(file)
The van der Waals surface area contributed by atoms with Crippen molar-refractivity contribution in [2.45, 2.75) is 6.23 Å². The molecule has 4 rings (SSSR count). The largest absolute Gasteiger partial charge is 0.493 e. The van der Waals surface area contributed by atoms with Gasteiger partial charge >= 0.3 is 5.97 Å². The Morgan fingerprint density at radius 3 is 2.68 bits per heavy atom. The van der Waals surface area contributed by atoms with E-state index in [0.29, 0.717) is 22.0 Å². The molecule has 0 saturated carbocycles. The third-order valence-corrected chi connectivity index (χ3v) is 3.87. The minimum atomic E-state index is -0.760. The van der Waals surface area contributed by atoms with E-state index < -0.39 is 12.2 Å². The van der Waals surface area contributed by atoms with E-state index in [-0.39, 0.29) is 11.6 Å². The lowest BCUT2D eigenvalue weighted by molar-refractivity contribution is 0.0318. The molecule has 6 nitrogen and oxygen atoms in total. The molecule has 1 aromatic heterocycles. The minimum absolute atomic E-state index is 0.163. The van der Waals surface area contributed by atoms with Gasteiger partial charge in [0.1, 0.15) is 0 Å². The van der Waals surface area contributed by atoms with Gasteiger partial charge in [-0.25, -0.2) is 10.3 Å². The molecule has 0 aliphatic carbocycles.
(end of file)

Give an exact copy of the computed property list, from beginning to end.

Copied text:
The van der Waals surface area contributed by atoms with Crippen molar-refractivity contribution in [2.45, 2.75) is 6.23 Å². The molecule has 4 rings (SSSR count). The largest absolute Gasteiger partial charge is 0.493 e. The van der Waals surface area contributed by atoms with Gasteiger partial charge >= 0.3 is 5.97 Å². The Morgan fingerprint density at radius 3 is 2.68 bits per heavy atom. The van der Waals surface area contributed by atoms with E-state index in [0.29, 0.717) is 22.0 Å². The molecule has 0 saturated carbocycles. The third-order valence-corrected chi connectivity index (χ3v) is 3.87. The minimum atomic E-state index is -0.760. The van der Waals surface area contributed by atoms with E-state index < -0.39 is 12.2 Å². The van der Waals surface area contributed by atoms with E-state index in [-0.39, 0.29) is 11.6 Å². The lowest BCUT2D eigenvalue weighted by molar-refractivity contribution is 0.0318. The molecule has 6 nitrogen and oxygen atoms in total. The molecule has 1 aromatic heterocycles. The minimum absolute atomic E-state index is 0.163. The van der Waals surface area contributed by atoms with Gasteiger partial charge in [0.1, 0.15) is 0 Å². The van der Waals surface area contributed by atoms with Gasteiger partial charge in [-0.25, -0.2) is 10.3 Å². The molecule has 0 aliphatic carbocycles.